How a Supreme Court Case Could Transform AV Ownership

  • Emma Sandler
  • June 30, 2017
  • 0

The Supreme Court may be in temporary recess, but a recent decision, yielded on May 30 in a patent case, may have reverberating effects for years to come.

The case, Impression Products, Inc. v. Lexmark International, Inc., centered on a dispute about the exhaustion doctrine in patent law, in which the Court held that after the sale of a patented item, the patent holder cannot sue for patent infringement relating to further use of that item. For instance, if you decide to repair your iPhone outside of Apple, the tech company could not sue you for doing so.

Because of the high-level technology used in autonomous vehicles, repairs made outside of an approved vendor from General Motors, for example, means the OEM could have a huge liability on its hands if an individual owner replaced or altered the software and/or hardware and then ended up in a crash, Sam Abuelsamid, a senior research analyst at Navigant Research, told Mobility Finance. Therefore they may want to only have autonomous vehicles available in their own ridehailing services.

“In order to minimize that risk, [carmakers] will want to maintain control over vehicles to make sure [the vehicles] are properly serviced and maintained and kept up to date,” Abuelsamid said.

But this isn’t necessarily the case, according to Van Lindberg, an intellectual property attorney for Dykema Cox Smith law firm.

“When you think about a cellphone, you can get that repaired,” he told Mobility Finance, but added the caveat, “On the other hand, if you fiddle with the underlying software, you cease to have a claim on the cell phone.” This means that an automaker could free itself of liability if an individual replaced or altered the components of the autonomous vehicle, thereby violating the warranty.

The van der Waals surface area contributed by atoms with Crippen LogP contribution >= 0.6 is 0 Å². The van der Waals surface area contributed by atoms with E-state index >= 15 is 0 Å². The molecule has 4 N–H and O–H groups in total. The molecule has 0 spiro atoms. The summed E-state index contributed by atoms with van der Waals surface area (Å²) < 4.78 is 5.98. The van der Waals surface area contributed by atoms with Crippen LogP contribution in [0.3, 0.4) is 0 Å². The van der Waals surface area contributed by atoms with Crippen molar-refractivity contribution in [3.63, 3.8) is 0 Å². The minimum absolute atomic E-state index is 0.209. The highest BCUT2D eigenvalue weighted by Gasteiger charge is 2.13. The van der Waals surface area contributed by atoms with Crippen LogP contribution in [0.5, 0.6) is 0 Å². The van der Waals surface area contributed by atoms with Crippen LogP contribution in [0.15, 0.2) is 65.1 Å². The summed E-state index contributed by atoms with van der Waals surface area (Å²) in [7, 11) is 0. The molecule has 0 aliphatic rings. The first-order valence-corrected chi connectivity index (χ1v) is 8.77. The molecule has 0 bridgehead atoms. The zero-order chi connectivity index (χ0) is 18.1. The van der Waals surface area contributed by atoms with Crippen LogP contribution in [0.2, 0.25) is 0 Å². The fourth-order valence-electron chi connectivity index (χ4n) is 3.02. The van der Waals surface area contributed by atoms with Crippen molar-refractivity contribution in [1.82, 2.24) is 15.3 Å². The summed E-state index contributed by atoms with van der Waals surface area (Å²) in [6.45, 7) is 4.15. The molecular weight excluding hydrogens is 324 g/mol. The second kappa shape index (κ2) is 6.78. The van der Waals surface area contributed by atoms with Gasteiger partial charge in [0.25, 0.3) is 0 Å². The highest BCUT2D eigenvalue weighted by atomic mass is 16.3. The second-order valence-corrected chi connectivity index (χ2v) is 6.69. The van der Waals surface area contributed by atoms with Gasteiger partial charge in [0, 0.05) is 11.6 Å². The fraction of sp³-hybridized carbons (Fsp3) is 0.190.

But, because the Lexmark case essentially removed patents as a control point for automakers, those companies may be encouraged to exhibit control by licensing the software, while people own the vehicle itself, he said. Much in the way that people own a computer, but have a subscription to Adobe Photoshop, for example.

“[A] way in which autonomous vehicle manufacturers are going to exercise long-term control would be to have those updates conditioned upon the underlying software maintained,” he said. “And [we could] see subscription style models say, ‘Your car needs to be kept up to date,’ and then there’s a fee associated with receiving updates.”

This idea already exists to a certain degree, according to Cameron Krueger, managing director at Deloitte Services LP, told Mobility Finance. There are parallel industries, including IBM Global Financing — IBM’s own captive organization — which finances non-IBM products. In this scenario, dealerships could also play a role by providing financing for the software — if they’ll be willing to finance non-OEM products.

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